The Free Zone or Liberated Territories is a term used by the Polisario Front government of the Sahrawi Arab Democratic Republic, a partially recognized sovereign state in the western Maghreb, to describe the part of Western Sahara that lies to the east of a 2,200-kilometre (1,400 mi) border wall flanked by a minefield, often referred as the Berm, and to the west and north of the borders with Algeria and Mauritania, respectively. It is controlled by the Sahrawi Arab Democratic Republic, as opposed to the area to the west of the Berm, which is controlled by Morocco as part of its Southern Provinces. Both states claim the entirety of Western Sahara as their territory.

<span class="mw-page-title-main">Dragon's teeth (fortification)</span> Pyramidal anti-tank obstacles

Dragon's teeth are square-pyramidal fortifications of reinforced concrete first used during the Second World War to impede the movement of tanks and mechanised infantry. The idea was to slow down and channel tanks into killing zones where they could easily be disposed of by anti-tank weapons.

An international zone is any area not fully subject to the border control policies of the state in which it is located. There are several types of international zones ranging from special economic zones and sterile zones at ports of entry exempt from customs rules to concessions over which administration is ceded to one or more foreign states. International zones may also maintain distinct visa policies from the rest of the surrounding state.

<span class="mw-page-title-main">Involuntary park</span> Previously inhabited areas reclaimed by vegetation and wildlife

Involuntary park is a neologism coined by science fiction author and environmentalist Bruce Sterling to describe previously inhabited areas that for environmental, economic, or political reasons have, in Sterling's words, "lost their value for technological instrumentalism" and been allowed to return to an overgrown, feral state.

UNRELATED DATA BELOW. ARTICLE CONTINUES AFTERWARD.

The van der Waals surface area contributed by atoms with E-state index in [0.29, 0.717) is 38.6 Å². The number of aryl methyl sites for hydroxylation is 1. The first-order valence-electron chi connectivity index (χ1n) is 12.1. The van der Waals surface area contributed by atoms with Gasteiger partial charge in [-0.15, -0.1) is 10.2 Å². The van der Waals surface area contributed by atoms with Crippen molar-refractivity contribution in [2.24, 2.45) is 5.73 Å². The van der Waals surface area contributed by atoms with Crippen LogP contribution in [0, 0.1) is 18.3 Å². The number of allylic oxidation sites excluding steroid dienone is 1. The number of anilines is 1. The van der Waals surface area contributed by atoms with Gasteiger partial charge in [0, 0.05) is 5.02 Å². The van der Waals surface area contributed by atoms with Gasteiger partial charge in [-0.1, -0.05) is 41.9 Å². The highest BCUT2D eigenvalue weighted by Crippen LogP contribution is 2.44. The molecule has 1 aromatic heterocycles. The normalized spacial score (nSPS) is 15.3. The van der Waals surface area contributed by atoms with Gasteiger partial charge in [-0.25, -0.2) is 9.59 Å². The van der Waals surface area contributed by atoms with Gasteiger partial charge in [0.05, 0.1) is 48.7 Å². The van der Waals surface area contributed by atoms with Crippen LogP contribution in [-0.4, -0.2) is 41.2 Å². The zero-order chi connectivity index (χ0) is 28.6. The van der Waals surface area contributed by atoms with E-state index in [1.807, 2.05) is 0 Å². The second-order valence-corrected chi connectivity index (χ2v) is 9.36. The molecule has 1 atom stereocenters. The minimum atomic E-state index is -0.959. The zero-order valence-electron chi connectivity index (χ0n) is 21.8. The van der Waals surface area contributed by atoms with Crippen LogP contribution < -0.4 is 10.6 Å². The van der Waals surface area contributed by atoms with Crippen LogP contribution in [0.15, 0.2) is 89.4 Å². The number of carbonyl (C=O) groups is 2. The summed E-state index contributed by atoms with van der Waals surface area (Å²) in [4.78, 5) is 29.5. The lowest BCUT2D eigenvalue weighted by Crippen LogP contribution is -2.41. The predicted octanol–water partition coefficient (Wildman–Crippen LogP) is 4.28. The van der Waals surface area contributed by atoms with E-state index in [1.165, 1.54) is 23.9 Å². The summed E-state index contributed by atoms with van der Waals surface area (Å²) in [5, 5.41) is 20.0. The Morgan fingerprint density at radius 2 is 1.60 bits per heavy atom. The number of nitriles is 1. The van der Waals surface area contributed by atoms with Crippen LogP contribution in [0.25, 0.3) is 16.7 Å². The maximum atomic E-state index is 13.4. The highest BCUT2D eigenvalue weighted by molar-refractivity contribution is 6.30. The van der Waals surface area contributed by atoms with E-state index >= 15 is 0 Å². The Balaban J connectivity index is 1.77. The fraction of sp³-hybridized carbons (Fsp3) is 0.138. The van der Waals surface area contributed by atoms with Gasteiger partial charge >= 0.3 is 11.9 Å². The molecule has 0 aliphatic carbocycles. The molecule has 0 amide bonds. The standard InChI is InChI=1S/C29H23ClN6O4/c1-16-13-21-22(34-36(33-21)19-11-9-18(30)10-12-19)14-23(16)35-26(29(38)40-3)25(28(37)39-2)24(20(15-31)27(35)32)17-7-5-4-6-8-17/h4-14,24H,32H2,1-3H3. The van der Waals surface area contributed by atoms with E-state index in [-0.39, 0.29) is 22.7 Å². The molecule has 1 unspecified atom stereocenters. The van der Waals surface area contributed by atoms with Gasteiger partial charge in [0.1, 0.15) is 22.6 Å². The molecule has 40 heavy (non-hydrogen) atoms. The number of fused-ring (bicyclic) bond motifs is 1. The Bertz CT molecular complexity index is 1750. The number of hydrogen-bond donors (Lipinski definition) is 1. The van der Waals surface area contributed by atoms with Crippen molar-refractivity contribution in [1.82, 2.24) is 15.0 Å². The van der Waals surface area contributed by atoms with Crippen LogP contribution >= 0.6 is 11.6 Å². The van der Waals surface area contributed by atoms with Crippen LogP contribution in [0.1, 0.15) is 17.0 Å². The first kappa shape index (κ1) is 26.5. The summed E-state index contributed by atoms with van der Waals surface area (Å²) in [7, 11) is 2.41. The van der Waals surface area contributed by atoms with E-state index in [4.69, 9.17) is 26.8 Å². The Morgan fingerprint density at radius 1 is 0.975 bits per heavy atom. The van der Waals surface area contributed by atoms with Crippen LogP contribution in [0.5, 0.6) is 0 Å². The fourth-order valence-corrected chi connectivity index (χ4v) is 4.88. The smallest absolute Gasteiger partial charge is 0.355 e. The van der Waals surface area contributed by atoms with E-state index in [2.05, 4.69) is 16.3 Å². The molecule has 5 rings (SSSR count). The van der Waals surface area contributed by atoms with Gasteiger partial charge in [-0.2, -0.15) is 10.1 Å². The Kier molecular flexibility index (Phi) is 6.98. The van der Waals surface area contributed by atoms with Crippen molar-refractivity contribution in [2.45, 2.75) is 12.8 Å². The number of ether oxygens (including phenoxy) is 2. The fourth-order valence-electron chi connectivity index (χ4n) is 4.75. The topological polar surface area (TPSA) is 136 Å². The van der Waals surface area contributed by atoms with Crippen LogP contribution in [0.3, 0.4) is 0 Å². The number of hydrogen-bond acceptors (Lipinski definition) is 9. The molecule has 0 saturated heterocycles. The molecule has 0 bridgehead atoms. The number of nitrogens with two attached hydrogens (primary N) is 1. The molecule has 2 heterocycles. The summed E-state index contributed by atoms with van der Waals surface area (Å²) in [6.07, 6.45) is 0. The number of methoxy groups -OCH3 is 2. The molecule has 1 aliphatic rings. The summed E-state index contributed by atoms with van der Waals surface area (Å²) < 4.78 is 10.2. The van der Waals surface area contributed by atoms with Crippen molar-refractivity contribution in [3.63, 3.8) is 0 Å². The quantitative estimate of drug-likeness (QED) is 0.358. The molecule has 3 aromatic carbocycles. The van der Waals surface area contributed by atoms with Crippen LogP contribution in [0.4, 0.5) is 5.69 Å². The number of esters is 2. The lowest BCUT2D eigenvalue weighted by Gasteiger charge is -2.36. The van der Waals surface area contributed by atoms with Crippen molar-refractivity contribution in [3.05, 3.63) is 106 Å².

<span class="mw-page-title-main">Peter the Great's Naval Fortress</span> Russian fortification line

Peter the Great's Naval Fortress or the Tallinn-Porkkala defence station was a Russian fortification line, which aimed to block access to the Russian capital Saint Petersburg via the sea. The plans for the fortress included heavy coastal artillery pieces along the northern and southern shores of the Gulf of Finland. The emphasis was put on the defenses of the gulf's narrowest point, between Porkkala, and Tallinn,. This was a strategic point, as the two fortresses of Mäkiluoto and Naissaar were only 36 kilometers apart. The coastal artillery had a range of about 25 kilometers and could thus "close" the gap between the shores, trapping enemy ships in a crossfire. Furthermore, a new major naval base was constructed in Tallinn.

Operation Before the Dawn was the first of the three costly human-wave attacks of 1983 in the Amarah area 200 kilometers southeast of Baghdad. It was launched by Iran.

<span class="mw-page-title-main">1949–1956 Palestinian exodus</span> Continuation of the 1948 Palestinian exodus

The 1949–1956 Palestinian exodus was the continuation of the 1948 exodus of Palestinian Arabs from Israeli-controlled territory after the signing of the ceasefire agreements. This period of the exodus was characterised predominantly by forced expulsion during the consolidation of the state of Israel and ever increasing tension along the ceasefire lines ultimately leading to the 1956 Suez Crisis.